The first thing i needed to figure out was, how do i even build an MSI.

After some research I found 2 projects that seemed very interesting:

  1. Powershell Pro Tools
  2. Wix Toolset

When evaluating the 2 options, It was very clear that PowerShell Pro Tools was the right choice for a POC project, as it is much easier to get started with, and actually, the PowerShell Pro Tools uses the Wix mechanism under the hood but simply adds a simple abstraction layer above in PowerShell to make our lives much easier.

While the PowerShell Pro Tools module is great and can suffice many needs, i did end up having some issues with it, which led me to also utilize the wix toolset itself to patch the generated config for my needs.

How to build the initial config

The first step is to install the PowerShell Pro Tools module:

install-module PowerShellProTools

Once we have the module installed, we can start building our project.

You will need to download the Tanzu CLI zip file first as the MSI will need to contain these files.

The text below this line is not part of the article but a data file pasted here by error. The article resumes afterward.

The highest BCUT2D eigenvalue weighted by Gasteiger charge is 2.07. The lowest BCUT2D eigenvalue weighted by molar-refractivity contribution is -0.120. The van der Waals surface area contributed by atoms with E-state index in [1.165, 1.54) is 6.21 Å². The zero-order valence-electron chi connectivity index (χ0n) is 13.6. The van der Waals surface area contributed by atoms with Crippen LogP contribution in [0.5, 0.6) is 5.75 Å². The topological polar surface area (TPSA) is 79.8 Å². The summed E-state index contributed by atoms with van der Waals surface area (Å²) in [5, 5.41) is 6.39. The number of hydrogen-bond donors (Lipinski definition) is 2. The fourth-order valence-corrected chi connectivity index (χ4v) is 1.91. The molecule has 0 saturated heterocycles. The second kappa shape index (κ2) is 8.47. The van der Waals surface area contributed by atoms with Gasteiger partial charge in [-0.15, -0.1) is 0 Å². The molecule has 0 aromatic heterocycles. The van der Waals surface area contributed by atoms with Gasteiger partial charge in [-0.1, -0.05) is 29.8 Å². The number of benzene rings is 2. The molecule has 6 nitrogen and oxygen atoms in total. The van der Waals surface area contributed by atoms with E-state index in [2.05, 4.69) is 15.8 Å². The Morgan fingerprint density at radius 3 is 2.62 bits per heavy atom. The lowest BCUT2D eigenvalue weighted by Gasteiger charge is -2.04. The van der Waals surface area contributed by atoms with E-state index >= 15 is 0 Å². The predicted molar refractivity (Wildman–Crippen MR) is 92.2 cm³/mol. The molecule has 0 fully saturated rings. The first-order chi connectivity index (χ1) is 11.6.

Next we will need to generate a GUID which we need to save somewhere we will remember. This GUID is used as an ID of our MSI program which can be used later on when a new version comes out, so that the MSI can perform an upgrade.

$upgradeCode = ([guid]::NewGuid().ToString())        
write-host "Tanzu CLI MSI Upgrade Code: $upgradeCode"

Once we have the Tanzu CLI zip file on our machine we can begin defining some variables in PowerShell:

# This is the Directory where auto generated files and eventually our MSI will be placed
$outputDirName = "output"
# This is the TAP version we are building this package for
$tapVersion = "1.2.1"
# This is the name of the zip file we have downloaded already
$tanzuZipFileName = "tanzu-framework-windows-amd64.zip"
# This is your Companies name
$company = "TeraSky Israel"